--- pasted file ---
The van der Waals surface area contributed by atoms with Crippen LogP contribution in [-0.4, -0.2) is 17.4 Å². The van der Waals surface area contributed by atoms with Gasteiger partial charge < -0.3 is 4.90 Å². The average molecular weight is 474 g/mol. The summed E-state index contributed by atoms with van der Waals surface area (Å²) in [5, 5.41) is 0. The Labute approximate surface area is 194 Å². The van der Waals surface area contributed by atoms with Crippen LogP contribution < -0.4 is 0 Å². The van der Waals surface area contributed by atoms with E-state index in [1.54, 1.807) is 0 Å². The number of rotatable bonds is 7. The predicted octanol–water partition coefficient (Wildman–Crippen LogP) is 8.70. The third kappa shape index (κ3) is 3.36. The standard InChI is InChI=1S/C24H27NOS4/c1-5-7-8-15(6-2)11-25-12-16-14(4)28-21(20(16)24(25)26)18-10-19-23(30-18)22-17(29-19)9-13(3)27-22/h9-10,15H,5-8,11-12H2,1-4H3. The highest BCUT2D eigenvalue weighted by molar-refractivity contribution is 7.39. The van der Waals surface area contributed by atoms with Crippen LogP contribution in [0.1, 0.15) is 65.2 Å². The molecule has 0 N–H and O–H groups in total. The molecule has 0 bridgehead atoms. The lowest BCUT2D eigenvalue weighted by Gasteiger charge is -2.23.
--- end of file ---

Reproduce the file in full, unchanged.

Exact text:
The van der Waals surface area contributed by atoms with Crippen LogP contribution in [-0.4, -0.2) is 17.4 Å². The van der Waals surface area contributed by atoms with Gasteiger partial charge < -0.3 is 4.90 Å². The average molecular weight is 474 g/mol. The summed E-state index contributed by atoms with van der Waals surface area (Å²) in [5, 5.41) is 0. The Labute approximate surface area is 194 Å². The van der Waals surface area contributed by atoms with Crippen LogP contribution < -0.4 is 0 Å². The van der Waals surface area contributed by atoms with E-state index in [1.54, 1.807) is 0 Å². The number of rotatable bonds is 7. The predicted octanol–water partition coefficient (Wildman–Crippen LogP) is 8.70. The third kappa shape index (κ3) is 3.36. The standard InChI is InChI=1S/C24H27NOS4/c1-5-7-8-15(6-2)11-25-12-16-14(4)28-21(20(16)24(25)26)18-10-19-23(30-18)22-17(29-19)9-13(3)27-22/h9-10,15H,5-8,11-12H2,1-4H3. The highest BCUT2D eigenvalue weighted by molar-refractivity contribution is 7.39. The van der Waals surface area contributed by atoms with Crippen LogP contribution in [0.1, 0.15) is 65.2 Å². The molecule has 0 N–H and O–H groups in total. The molecule has 0 bridgehead atoms. The lowest BCUT2D eigenvalue weighted by Gasteiger charge is -2.23.